How to Create an Elevator Pitch for an Upcoming Networking Event

Networking is an essential part of the journey for any entrepreneur or working professional. Regardless of the industry, new opportunities usually come from who you know, and not so much what you know. One of the many ways to build and grow your network is by attending networking events. All you need is a good outfit, your best smile, and an elevator pitch, of course.

A clear and concise introduction is key to making a good first impression. Below are some tips to create an elevator pitch for an upcoming networking event.

Include the essential ingredients

In addition to your name and job title, you’ll want to also mention what you do, the problem(s) you help solve, and your level of expertise. We’ve all attended a networking event where an attendee or two introduce themselves by their name and job title.

That’s great, but telling me you’re the CEO of ABC Company isn’t enough to captivate my attention if I don’t know anything about you or your company. What would grab your attention if you were in their shoes?

Type it out

In some ways, your elevator pitch is like a script. It’ll take some editing, re-wording, and different iterations before it’s ready to share with the world. By typing your pitch, you make it easy to add, remove, or change parts based on feedback.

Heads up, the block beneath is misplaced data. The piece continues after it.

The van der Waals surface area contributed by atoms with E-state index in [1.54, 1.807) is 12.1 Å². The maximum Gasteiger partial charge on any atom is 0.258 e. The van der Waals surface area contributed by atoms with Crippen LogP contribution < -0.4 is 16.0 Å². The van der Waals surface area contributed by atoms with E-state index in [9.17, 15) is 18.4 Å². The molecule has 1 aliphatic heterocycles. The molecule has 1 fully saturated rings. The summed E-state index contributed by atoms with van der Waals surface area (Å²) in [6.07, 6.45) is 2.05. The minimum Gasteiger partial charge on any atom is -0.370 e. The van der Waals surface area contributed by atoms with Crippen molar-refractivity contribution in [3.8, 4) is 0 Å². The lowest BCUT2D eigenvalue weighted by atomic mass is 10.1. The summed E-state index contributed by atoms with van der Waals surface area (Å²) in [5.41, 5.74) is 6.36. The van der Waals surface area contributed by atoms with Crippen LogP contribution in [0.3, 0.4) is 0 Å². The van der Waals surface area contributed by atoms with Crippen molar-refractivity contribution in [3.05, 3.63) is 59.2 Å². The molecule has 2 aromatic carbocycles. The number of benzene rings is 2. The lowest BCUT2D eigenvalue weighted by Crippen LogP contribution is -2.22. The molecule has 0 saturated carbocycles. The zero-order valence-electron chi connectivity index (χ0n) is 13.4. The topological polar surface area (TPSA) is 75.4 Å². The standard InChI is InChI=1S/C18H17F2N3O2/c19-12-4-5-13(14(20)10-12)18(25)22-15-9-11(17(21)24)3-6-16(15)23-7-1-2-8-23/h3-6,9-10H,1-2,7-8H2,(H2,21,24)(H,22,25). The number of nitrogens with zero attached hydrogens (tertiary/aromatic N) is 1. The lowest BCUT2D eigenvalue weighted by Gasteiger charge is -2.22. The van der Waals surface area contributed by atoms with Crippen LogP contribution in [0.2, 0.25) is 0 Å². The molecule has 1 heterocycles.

A digital document also makes it easy to add and remove ideas during a brainstorming session. If you’re having writer’s block and can’t seem to get started, just type something. You’ll be surprised how much can come out of just typing your name, company, or background.

Read it aloud

One of the best ways to revise any project is to read it aloud. Reading a passage aloud helps you catch a misplaced comma, spot a grammatical mistake, or discover a run-on line that should be simplified and broken down into multiple sentences.

Once complete, go a step further and read your pitch to a peer you trust. Don’t forget to explain the purpose of the pitch and welcome their feedback.

Keep it short

Like, 30 seconds short. I know, that doesn’t seem like enough time to say everything you need to say about yourself, but that’s not the purpose of an elevator pitch. If you’ve made the most out of your 30 seconds, you would have intrigued your audience enough to want more and ask follow-up questions.

When you feel confident in your final draft, read it aloud one more time using a stopwatch. If your pitch is longer than you anticipated, there’s likely room to make some edits and shorten your introduction.

Adjust as needed

There’s no greater learning experience than putting yourself out there and seeing how your audience reacts to your work. Once your pitch is ready to make its debut, pay attention to how your audience (in this case, fellow event attendees) reacts to your pitch. Do they seem intrigued and engaged, or bored and uninterested?

Use those nonverbal cues to make changes as needed. Remember, this is your pitch, so you can make as many changes as you want to until it’s perfect.